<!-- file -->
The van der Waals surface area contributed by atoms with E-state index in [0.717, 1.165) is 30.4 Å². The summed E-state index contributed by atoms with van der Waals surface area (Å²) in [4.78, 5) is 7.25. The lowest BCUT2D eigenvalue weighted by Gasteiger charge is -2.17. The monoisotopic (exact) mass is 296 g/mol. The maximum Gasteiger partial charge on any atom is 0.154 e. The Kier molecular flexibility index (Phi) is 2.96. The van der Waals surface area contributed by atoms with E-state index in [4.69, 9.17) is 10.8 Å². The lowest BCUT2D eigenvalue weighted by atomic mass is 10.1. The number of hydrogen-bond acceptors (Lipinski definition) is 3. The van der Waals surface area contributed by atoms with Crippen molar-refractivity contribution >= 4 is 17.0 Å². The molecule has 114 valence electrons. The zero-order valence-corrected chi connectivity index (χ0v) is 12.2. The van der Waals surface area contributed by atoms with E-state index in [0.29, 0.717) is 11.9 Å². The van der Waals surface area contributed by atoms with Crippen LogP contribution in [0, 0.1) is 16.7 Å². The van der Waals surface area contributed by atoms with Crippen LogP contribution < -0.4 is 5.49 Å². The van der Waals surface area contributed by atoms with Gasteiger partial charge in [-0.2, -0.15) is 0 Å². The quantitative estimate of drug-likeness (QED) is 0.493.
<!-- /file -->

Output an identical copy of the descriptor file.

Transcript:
The van der Waals surface area contributed by atoms with E-state index in [0.717, 1.165) is 30.4 Å². The summed E-state index contributed by atoms with van der Waals surface area (Å²) in [4.78, 5) is 7.25. The lowest BCUT2D eigenvalue weighted by Gasteiger charge is -2.17. The monoisotopic (exact) mass is 296 g/mol. The maximum Gasteiger partial charge on any atom is 0.154 e. The Kier molecular flexibility index (Phi) is 2.96. The van der Waals surface area contributed by atoms with E-state index in [4.69, 9.17) is 10.8 Å². The lowest BCUT2D eigenvalue weighted by atomic mass is 10.1. The number of hydrogen-bond acceptors (Lipinski definition) is 3. The van der Waals surface area contributed by atoms with Crippen molar-refractivity contribution >= 4 is 17.0 Å². The molecule has 114 valence electrons. The zero-order valence-corrected chi connectivity index (χ0v) is 12.2. The van der Waals surface area contributed by atoms with E-state index in [0.29, 0.717) is 11.9 Å². The van der Waals surface area contributed by atoms with Crippen LogP contribution in [0, 0.1) is 16.7 Å². The van der Waals surface area contributed by atoms with Crippen LogP contribution < -0.4 is 5.49 Å². The van der Waals surface area contributed by atoms with Gasteiger partial charge in [-0.2, -0.15) is 0 Å². The quantitative estimate of drug-likeness (QED) is 0.493.